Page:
University of Chicago
- BA Anthropology, June 2007. Thesis title: “From Wurst to Gong Bao Di: Food resources in a dynamic urban environment.”
- Graduate Student-at-Large, 2007-2008
While at the University of Chicago, I gained my initial experience in zooarchaeology working in Dr. Gil Stein’s laboratory at the Oriental Institute. I designed and wrote an original thesis project under the guidance of Dr. Stein and Dr. Deborah Bekken (The Field Museum of Natural History) utilizing faunal analysis techniques to examine changes in meat preferences from 1860 to 1920 in the northern Armour Square neighborhood in Chicago. During my year in the GSAL program, I built on this research for my Urban Archaeology course final project with Dr. Antonio Curet to take an in-depth look at gender and ethnicity through food in Chicago’s Chinatown.
Michigan State University
- MA Anthropology, 2011
- PhD Anthropology candidate (current)
- Graduate Certification in Community Engagement (current)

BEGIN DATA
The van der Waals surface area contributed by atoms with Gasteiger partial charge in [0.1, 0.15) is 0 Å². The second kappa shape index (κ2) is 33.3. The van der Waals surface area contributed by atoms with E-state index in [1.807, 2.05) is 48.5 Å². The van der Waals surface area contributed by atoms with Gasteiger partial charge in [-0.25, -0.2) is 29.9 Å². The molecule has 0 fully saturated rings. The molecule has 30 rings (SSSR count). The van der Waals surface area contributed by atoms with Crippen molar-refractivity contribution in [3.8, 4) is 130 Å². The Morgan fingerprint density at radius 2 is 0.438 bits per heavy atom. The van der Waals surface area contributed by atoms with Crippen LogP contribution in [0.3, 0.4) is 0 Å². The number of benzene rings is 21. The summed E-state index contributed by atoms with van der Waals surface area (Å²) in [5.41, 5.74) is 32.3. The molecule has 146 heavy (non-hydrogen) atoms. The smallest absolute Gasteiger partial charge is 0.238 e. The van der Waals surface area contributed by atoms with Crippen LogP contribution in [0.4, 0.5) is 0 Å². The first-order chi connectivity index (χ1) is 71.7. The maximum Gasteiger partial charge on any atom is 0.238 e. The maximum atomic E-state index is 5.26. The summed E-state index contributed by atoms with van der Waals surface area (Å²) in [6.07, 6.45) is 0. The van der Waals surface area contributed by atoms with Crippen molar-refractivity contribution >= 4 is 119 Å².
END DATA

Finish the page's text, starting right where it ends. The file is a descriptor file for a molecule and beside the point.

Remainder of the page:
I began graduate work at Michigan State University in 2009 to continue my studies in historical archaeology. After receiving my MA in 2011, I entered the PhD program the same year, and achieved candidacy in the spring of 2015. After completing my fieldwork in New Orleans, LA, I began my dissertation research exploring the role of food in the business of commercial sex in the late 19th to early 20th centuries. A detailed description can be found in the “Research” tab above.
Alongside my PhD, I am working towards a Graduate Certificate in Community Engagement, for which I am completing a 60+ hour engagement project and portfolio. My focus for the project is anthropology education for middle school students. A detailed description can be found in the “Museum Work” tab above.